When is the work due that Tom Benecke is planning in "Contents of the Dead Man's Pocket" by Jack Finney?

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mwestwood eNotes educator| Certified Educator

In the exposition of Jack Finney's "Contents of the Dead Man's Pocket," Tom Benecke types "tomorrow's date" at the top of an Interoffice Memo. So, Tom anticipates handing his boss his still unannounced idea for a new grocery-store display method at work the next day, Friday. Then, he contemplates how "they" (his co-workers) will not see the memo, or know of his idea, until Monday. But Tom wants to finish his memo by tomorrow so he can give it to "the boss...[who] might read it over the weekend." Therefore, although Tom wishes to complete his project by Friday so his boss can have it over the weekend, there is no due date to Tom's project because it is his own project idea and as yet unannounced to anyone else.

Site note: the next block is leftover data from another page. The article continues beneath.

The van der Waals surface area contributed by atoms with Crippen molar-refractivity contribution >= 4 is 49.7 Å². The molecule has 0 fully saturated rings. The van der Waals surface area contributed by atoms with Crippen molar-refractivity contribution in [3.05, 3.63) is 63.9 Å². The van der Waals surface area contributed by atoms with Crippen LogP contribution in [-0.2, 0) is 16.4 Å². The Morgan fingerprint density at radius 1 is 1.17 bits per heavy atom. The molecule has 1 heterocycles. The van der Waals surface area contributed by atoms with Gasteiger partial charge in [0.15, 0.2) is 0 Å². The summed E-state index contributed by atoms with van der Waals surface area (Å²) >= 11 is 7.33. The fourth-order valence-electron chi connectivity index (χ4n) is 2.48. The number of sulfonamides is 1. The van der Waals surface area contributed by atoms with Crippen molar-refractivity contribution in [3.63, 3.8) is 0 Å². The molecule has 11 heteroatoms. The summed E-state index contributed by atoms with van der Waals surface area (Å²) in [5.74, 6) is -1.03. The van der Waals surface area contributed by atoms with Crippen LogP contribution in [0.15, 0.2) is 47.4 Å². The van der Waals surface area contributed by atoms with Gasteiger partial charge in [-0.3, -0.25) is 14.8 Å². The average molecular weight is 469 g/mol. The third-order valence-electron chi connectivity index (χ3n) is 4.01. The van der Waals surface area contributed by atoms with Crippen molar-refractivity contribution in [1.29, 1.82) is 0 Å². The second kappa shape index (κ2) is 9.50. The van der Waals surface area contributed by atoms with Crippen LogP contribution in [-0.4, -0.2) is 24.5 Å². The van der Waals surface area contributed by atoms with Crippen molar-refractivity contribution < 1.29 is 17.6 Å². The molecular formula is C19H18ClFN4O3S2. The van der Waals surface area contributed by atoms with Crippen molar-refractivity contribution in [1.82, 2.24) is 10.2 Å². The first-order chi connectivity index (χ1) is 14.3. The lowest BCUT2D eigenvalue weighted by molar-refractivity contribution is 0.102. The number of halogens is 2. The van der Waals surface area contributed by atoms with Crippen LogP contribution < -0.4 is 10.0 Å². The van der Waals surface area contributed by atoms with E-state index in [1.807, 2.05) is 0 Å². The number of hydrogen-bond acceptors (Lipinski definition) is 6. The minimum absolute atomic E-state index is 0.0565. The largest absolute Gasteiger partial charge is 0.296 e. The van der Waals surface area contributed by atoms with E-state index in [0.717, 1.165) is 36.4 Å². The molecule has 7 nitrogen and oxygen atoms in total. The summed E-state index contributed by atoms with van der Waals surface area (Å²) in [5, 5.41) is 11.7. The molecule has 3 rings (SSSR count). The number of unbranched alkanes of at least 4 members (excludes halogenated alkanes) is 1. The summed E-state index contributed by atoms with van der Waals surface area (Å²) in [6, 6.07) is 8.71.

"This was his own project, unannounced as yet in his office, and it could be postponed."

So often in business and in other areas, the person who first proffers a new plan will receive more attention. Certainly, it would seem the most original if it is the first since no other one has been considered with which it can be likened or against which it can be evaluated. And, Tom lives in a time (post World War II) in which there is great economic competition, a competition that takes precedence over men's lives to the detriment of family life, as exemplified in Finney's story.

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Contents of the Dead Man's Pocket

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